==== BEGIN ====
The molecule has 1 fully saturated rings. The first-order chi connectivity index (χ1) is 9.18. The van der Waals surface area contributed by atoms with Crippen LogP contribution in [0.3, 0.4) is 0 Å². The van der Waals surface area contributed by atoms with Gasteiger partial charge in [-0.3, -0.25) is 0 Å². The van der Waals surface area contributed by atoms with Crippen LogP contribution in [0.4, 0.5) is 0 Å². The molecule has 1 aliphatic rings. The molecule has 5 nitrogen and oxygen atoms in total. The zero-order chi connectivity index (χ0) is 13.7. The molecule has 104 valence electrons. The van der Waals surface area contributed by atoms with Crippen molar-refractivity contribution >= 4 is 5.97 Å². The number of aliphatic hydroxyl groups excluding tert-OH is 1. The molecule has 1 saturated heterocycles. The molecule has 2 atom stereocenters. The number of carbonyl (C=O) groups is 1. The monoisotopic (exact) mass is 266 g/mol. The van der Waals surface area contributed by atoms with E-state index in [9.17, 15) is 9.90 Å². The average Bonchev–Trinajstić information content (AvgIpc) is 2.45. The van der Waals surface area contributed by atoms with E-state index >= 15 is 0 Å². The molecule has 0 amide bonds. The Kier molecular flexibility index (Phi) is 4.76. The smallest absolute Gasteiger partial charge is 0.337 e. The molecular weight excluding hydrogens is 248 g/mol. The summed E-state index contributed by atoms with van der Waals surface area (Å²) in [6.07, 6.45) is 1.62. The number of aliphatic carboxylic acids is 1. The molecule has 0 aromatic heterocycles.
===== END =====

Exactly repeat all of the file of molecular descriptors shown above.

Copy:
The molecule has 1 fully saturated rings. The first-order chi connectivity index (χ1) is 9.18. The van der Waals surface area contributed by atoms with Crippen LogP contribution in [0.3, 0.4) is 0 Å². The van der Waals surface area contributed by atoms with Gasteiger partial charge in [-0.3, -0.25) is 0 Å². The van der Waals surface area contributed by atoms with Crippen LogP contribution in [0.4, 0.5) is 0 Å². The molecule has 1 aliphatic rings. The molecule has 5 nitrogen and oxygen atoms in total. The zero-order chi connectivity index (χ0) is 13.7. The molecule has 104 valence electrons. The van der Waals surface area contributed by atoms with Crippen molar-refractivity contribution >= 4 is 5.97 Å². The number of aliphatic hydroxyl groups excluding tert-OH is 1. The molecule has 1 saturated heterocycles. The molecule has 2 atom stereocenters. The number of carbonyl (C=O) groups is 1. The monoisotopic (exact) mass is 266 g/mol. The van der Waals surface area contributed by atoms with E-state index in [9.17, 15) is 9.90 Å². The average Bonchev–Trinajstić information content (AvgIpc) is 2.45. The van der Waals surface area contributed by atoms with E-state index >= 15 is 0 Å². The molecule has 0 amide bonds. The Kier molecular flexibility index (Phi) is 4.76. The smallest absolute Gasteiger partial charge is 0.337 e. The molecular weight excluding hydrogens is 248 g/mol. The summed E-state index contributed by atoms with van der Waals surface area (Å²) in [6.07, 6.45) is 1.62. The number of aliphatic carboxylic acids is 1. The molecule has 0 aromatic heterocycles.